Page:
Dead sci-fi shooter shows signs of life as 2K looks to "support" a rush of Evolve fans

A Goliath towers over several hunters
(Image credit: 2K Games)

2K Games has made an official statement on the revival efforts of the Evolve community, and has let on there might be some hope that the game could live on. 

In a Discord dedicated to playing and reviving long-defunct multiplayer game Evolve, a 2K Games representative gave a statement saying that the company sees the community’s efforts and is considering support in the future. The message reads: “It's been exciting (and admittedly a little surprising!) to see the recent community interest in Evolve. Servers are functioning for players who own the game to be able to matchmake with others.” 

“We want to acknowledge that we hear and appreciate the feedback, and are exploring options to continue to support fans.”

On top of that, 2K has turned both the in-game news feed and daily sign-in rewards back on to thank players for their continued play. This means that players can still earn and spend some of their rewards in-game, making the game feel a little bit more alive.

Evolve has seen an unlikely revival, after ‘peer-to-peer hosting’ was re-enabled earlier this year, making the game playable after its dedicated servers were shut down in 2018. While playable, the game has trouble processing progress, and many of its structural functions no longer work, as it no longer has a home to call back to.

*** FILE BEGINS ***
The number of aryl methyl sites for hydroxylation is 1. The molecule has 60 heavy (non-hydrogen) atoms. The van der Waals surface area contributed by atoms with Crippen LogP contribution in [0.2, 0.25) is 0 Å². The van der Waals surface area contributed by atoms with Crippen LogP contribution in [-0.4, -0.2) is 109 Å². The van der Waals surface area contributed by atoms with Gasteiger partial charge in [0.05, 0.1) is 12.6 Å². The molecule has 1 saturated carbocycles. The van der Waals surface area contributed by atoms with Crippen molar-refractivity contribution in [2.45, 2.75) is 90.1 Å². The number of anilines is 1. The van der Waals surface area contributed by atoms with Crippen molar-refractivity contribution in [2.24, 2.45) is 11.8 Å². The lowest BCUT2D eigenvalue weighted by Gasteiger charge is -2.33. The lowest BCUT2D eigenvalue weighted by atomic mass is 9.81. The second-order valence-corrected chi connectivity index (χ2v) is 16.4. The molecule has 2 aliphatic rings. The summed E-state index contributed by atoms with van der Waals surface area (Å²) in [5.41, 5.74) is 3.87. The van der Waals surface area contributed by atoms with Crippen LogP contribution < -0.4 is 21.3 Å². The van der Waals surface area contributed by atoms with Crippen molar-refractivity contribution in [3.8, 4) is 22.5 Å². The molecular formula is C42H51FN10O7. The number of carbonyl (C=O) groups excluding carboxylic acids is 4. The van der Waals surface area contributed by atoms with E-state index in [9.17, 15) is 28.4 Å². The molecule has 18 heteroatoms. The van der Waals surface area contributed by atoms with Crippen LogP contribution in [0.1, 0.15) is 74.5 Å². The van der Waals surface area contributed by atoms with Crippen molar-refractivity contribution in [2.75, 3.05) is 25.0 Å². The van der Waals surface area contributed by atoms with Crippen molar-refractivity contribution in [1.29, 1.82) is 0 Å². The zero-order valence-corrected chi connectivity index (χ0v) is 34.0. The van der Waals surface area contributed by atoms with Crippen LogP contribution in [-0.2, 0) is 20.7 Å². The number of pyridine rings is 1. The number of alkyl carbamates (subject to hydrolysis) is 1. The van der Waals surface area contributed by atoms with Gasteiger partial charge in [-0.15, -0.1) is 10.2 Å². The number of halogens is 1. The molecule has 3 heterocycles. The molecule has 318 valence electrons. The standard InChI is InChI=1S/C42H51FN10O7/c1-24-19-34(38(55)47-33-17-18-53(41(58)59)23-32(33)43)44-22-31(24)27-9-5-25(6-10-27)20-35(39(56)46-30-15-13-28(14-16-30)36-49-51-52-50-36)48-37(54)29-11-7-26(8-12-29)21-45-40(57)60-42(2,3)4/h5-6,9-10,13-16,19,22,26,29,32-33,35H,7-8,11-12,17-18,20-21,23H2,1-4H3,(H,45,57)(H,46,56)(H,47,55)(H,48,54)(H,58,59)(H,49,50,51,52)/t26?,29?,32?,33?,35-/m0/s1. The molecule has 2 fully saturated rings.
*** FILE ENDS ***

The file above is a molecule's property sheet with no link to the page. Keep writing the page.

Most importantly though, Evolve is only available to PC players who already have it on their Steam account. It’s impossible for new players to jump in and try without buying old store codes. The community has been pushing for 2K to alleviate some of these issues and to breathe a little life into Evolve, and it seems like they might be finally making some headway. 

While you wait to see if 2K Games will start supporting Evolve again, why not check out another title on our best online games list.

Guides Editor at TechRadar

Patrick Dane is currently the Guides Editor at TechRadar. However, he was formerly a freelance games journalist writing for sites and publications such as GamesRadar, Metro, IGN, Eurogamer, PC Gamer, and the International Business Times, among others. He was also once the Managing Editor for Bleeding Cool.